In Newcastle Upon Tyne Hospitals NHS Foundation Trust v Haywood the Supreme Court considered the question of when notice starts to run if an employer posts written notice of termination to an employee and the contract of employment does not contain a term as to when written notice is deemed to be received.

The Supreme Court ruled that notice starts to run when the letter comes to the attention of the employee and they have either read it or had a reasonable opportunity of doing so. It does not matter when the notice would have been delivered in the ordinary course of post or when it was in fact delivered. In this case, the employee was away on holiday when the employer posted the letter giving her notice of termination of employment, and therefore notice did not start to run until she read the letter on return from holiday.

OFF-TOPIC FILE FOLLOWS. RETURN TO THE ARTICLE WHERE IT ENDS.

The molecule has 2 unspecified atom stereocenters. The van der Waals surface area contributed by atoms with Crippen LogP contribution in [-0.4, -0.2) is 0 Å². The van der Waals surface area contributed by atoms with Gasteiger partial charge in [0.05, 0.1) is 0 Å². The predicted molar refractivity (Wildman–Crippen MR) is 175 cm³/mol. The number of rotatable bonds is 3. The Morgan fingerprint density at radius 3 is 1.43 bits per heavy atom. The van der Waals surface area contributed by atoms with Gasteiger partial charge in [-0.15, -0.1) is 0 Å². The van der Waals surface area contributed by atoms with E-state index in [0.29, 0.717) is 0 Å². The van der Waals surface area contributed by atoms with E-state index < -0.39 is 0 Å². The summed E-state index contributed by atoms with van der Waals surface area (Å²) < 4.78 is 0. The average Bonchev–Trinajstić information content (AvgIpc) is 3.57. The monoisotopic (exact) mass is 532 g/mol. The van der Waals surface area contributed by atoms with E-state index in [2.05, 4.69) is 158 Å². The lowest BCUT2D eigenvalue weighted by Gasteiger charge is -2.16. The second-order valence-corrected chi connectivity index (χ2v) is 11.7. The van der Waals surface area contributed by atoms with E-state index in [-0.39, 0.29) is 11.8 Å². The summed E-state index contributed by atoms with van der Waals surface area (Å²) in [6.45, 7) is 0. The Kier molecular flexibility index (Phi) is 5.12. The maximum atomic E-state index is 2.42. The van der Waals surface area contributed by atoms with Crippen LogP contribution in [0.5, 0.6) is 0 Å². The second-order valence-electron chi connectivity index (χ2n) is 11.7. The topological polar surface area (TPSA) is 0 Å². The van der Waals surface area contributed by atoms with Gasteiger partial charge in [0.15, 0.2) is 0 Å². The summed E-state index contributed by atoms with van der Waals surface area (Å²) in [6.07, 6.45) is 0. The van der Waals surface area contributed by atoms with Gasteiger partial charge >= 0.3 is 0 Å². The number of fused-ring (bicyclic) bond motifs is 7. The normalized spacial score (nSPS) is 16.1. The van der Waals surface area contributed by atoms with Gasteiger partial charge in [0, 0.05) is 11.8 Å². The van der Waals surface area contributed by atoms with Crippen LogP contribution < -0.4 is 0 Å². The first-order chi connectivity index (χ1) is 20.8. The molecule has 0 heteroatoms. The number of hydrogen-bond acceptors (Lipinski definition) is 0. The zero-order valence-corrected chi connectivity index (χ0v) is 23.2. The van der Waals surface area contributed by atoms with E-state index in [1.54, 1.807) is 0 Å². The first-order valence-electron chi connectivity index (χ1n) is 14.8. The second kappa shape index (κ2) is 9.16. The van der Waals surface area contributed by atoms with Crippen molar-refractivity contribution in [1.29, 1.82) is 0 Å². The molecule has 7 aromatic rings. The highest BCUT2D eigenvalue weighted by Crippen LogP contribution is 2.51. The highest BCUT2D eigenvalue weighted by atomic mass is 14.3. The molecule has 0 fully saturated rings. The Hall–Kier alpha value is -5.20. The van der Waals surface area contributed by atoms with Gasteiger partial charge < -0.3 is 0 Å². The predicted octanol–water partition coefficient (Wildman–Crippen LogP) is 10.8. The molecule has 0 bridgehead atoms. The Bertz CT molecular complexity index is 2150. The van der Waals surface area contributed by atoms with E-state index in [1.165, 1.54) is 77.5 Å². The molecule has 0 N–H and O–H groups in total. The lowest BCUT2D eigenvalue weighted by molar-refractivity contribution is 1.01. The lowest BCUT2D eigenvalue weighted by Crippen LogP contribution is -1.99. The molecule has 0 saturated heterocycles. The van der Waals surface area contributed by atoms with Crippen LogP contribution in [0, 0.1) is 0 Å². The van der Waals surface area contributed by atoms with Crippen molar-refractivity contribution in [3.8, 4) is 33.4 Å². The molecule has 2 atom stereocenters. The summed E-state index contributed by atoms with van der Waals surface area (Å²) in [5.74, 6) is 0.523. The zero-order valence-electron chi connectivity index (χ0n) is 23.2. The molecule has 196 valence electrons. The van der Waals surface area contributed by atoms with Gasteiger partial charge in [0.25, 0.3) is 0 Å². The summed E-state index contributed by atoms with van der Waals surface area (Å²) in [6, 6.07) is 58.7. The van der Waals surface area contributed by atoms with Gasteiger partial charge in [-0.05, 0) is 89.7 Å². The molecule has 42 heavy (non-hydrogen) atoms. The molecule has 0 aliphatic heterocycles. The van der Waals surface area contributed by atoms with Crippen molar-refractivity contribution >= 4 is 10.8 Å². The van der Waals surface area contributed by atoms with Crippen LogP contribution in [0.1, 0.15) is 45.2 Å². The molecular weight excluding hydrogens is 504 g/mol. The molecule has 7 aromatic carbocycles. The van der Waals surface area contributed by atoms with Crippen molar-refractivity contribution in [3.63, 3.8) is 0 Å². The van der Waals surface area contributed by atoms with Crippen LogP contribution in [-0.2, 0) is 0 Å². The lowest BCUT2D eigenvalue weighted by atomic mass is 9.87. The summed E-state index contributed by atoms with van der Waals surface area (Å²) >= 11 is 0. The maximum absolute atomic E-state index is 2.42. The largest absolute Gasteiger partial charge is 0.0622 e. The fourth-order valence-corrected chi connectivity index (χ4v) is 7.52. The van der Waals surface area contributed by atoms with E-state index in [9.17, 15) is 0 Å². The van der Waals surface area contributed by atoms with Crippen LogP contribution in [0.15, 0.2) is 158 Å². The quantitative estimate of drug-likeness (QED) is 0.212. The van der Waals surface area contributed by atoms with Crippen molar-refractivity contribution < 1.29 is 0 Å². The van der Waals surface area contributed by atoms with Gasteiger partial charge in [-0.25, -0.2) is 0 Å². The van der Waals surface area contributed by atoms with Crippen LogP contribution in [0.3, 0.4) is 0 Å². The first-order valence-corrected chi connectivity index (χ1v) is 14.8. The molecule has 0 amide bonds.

The same approach has already been adopted by the courts for determining an employee's effective date of termination (EDT) for the purposes of statutory employment rights. It is helpful to have the same test for deciding both the EDT and the date when the contract of employment ends. However, the disadvantage of this test is that it involves uncertainty. An employer giving notice by post will not know in advance when notice will start to run and therefore when employment will end. However, as the Supreme Court observed, to achieve greater certainty an employer can include a provision in the contract specifying when written notice is deemed to be received (although this would only change the contractual position, not the EDT for the purpose of statutory rights). In the absence of an express clause, the employer could also hand the letter over in person rather than posting it.